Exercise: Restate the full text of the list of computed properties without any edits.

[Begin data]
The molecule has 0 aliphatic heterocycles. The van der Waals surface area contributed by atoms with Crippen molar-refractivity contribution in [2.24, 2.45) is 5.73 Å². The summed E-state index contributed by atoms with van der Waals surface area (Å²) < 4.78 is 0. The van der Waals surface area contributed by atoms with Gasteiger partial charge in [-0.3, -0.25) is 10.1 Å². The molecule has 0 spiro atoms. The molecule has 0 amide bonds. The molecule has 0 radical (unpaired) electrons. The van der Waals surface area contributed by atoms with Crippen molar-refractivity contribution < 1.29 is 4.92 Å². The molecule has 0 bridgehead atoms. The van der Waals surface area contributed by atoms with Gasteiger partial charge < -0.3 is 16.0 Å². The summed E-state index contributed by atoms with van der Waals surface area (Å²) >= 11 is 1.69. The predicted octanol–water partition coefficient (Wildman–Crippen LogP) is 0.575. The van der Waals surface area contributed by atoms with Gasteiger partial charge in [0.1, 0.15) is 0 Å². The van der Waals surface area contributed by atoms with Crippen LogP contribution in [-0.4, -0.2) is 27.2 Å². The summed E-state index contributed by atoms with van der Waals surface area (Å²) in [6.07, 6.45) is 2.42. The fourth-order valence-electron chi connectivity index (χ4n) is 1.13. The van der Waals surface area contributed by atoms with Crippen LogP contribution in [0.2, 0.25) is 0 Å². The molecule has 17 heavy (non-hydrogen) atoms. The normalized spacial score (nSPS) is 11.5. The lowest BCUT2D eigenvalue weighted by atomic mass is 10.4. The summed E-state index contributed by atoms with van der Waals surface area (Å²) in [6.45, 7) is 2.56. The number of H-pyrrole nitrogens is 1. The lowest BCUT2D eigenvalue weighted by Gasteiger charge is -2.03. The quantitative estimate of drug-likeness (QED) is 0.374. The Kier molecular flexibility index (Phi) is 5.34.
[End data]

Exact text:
The molecule has 0 aliphatic heterocycles. The van der Waals surface area contributed by atoms with Crippen molar-refractivity contribution in [2.24, 2.45) is 5.73 Å². The summed E-state index contributed by atoms with van der Waals surface area (Å²) < 4.78 is 0. The van der Waals surface area contributed by atoms with Gasteiger partial charge in [-0.3, -0.25) is 10.1 Å². The molecule has 0 spiro atoms. The molecule has 0 amide bonds. The molecule has 0 radical (unpaired) electrons. The van der Waals surface area contributed by atoms with Crippen molar-refractivity contribution < 1.29 is 4.92 Å². The molecule has 0 bridgehead atoms. The van der Waals surface area contributed by atoms with Gasteiger partial charge < -0.3 is 16.0 Å². The summed E-state index contributed by atoms with van der Waals surface area (Å²) >= 11 is 1.69. The predicted octanol–water partition coefficient (Wildman–Crippen LogP) is 0.575. The van der Waals surface area contributed by atoms with Gasteiger partial charge in [0.1, 0.15) is 0 Å². The van der Waals surface area contributed by atoms with Crippen LogP contribution in [-0.4, -0.2) is 27.2 Å². The summed E-state index contributed by atoms with van der Waals surface area (Å²) in [6.07, 6.45) is 2.42. The fourth-order valence-electron chi connectivity index (χ4n) is 1.13. The van der Waals surface area contributed by atoms with Crippen LogP contribution in [0.2, 0.25) is 0 Å². The molecule has 17 heavy (non-hydrogen) atoms. The normalized spacial score (nSPS) is 11.5. The lowest BCUT2D eigenvalue weighted by atomic mass is 10.4. The summed E-state index contributed by atoms with van der Waals surface area (Å²) in [6.45, 7) is 2.56. The number of H-pyrrole nitrogens is 1. The lowest BCUT2D eigenvalue weighted by Gasteiger charge is -2.03. The quantitative estimate of drug-likeness (QED) is 0.374. The Kier molecular flexibility index (Phi) is 5.34.